One of the most interesting findings in the studies was that shorter programs often yielded surprisingly large improvements. In some cases, a two- or four-day intensive had the same or even greater impact than an equivalent four-week program, and some even led to increases in wellbeing on par with those observed after therapeutic mental health interventions. 

5. Acknowledge and address psychological barriers to growth. 

Not everyone is equally open to self-improvement. In particular, the research found that people who had the most clarity in their sense of self and who were highly conscientious exhibited the least positive change in response to development programs. (Interestingly, these individuals also tended to have higher incomes, suggesting that these traits may be tied to status and salary.) Of course, a strong sense of self isn’t a bad thing. The results may simply reflect that these individuals are already stronger leaders, and thus have less need for further development. 

6. Ensure that short-term growth leads to sustained, long-term impact. 

A large body of psychological research has shown that when a change in wellbeing is initiated by a one-time event, the boost often fades away over time. In general, people adapt to their new realities, and so short-term improvements don’t necessarily lead to long-term transformation. This phenomenon was on display in the research as well, as improvements in leaders’ wellbeing tended to disappear in the months after the completion of a development program. 

7. Embrace online learning. 

These programs are generally lower-cost and more efficient, and they make it easier for educators to reach a larger audience. At the same time, some leaders remain understandably uncertain about whether online programs can be as effective as in-person ones. The research found no significant differences between online and in-person programs as far as their impact on personal growth and wellbeing. 


Dr Born’s research concluded that under the right circumstances, leadership development could have a substantial positive impact on employees and employers. It can drive personal growth, a clearer sense of self, greater meaning and purpose in life and at work, greater happiness, and reduced stress. This in turn can foster improved engagement and effectiveness, empowering leaders to better support their teams and organisations – as well as boosting mental health and wellbeing.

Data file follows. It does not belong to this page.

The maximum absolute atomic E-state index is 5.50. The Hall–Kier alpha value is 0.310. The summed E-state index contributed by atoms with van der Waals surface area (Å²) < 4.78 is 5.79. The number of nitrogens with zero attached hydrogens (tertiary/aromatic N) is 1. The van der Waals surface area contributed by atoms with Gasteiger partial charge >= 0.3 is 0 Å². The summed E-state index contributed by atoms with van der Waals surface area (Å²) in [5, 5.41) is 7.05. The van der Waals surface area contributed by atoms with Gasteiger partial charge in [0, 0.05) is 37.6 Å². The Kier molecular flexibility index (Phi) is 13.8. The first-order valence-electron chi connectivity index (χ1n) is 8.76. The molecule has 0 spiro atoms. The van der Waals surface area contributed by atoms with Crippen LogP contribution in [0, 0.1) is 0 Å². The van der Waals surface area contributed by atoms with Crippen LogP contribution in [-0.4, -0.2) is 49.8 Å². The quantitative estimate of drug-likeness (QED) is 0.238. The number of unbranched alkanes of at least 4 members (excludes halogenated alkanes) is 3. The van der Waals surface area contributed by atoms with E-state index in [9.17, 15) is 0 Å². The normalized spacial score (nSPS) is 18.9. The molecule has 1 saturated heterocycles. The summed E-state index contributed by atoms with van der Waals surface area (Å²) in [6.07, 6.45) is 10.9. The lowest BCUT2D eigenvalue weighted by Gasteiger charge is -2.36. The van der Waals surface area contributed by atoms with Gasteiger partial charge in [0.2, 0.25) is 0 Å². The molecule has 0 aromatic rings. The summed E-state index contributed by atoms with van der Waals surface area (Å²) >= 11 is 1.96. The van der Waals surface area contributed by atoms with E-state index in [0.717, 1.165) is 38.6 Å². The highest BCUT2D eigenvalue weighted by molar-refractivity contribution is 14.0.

“The best leadership development programs lead to deep personal growth and boost the happiness, meaning, and vitality people experience at work and in life. Especially as employers struggle to maintain employee engagement in the face of countless global and local challenges, fostering wellbeing is both an end in and of itself and a critical strategy to drive performance and retention.” 


ANZSOG is currently accepting applications and expressions of interest for a range of our education programs. 

Deputies Leadership Program – (18 Sep – 14 Nov) aimed at recently appointed Deputies, this program focuses on resilience, integrity and effectiveness, and building understanding of the potential and challenges of the deputy role, through frank discussions with academics and practitioners. 

The Executive Fellows Program – (6 – 17 Nov) designed for senior public sector executives, the EFP uses immersive face-to-face sessions to build leadership, management and strategic skills and broaden understanding of the environment in which the public service operates. 

Towards Strategic Leadership (Express) – (17 Aug – 23 Oct) a condensed version of the Towards Strategic Leadership program, TSL Express mixes online and face-to-face content tailored to prepare leaders for the volatile and uncertain times facing the public sector today. Leaders will gain a renewed strategic outlook, political astuteness, and the capacity to reflect and learn continuously.   

Public Leadership Masterclass series – (June-November 2023) A series of 2-hour masterclasses designed to give public leaders exposure to new ideas and thinking in a flexible format that fits into the workday and allows agencies to pick and choose sessions relevant to them. Includes sessions on data bias, negotiation, diversity and leadership, community-centred design, and designing policies to enhance wellbeing.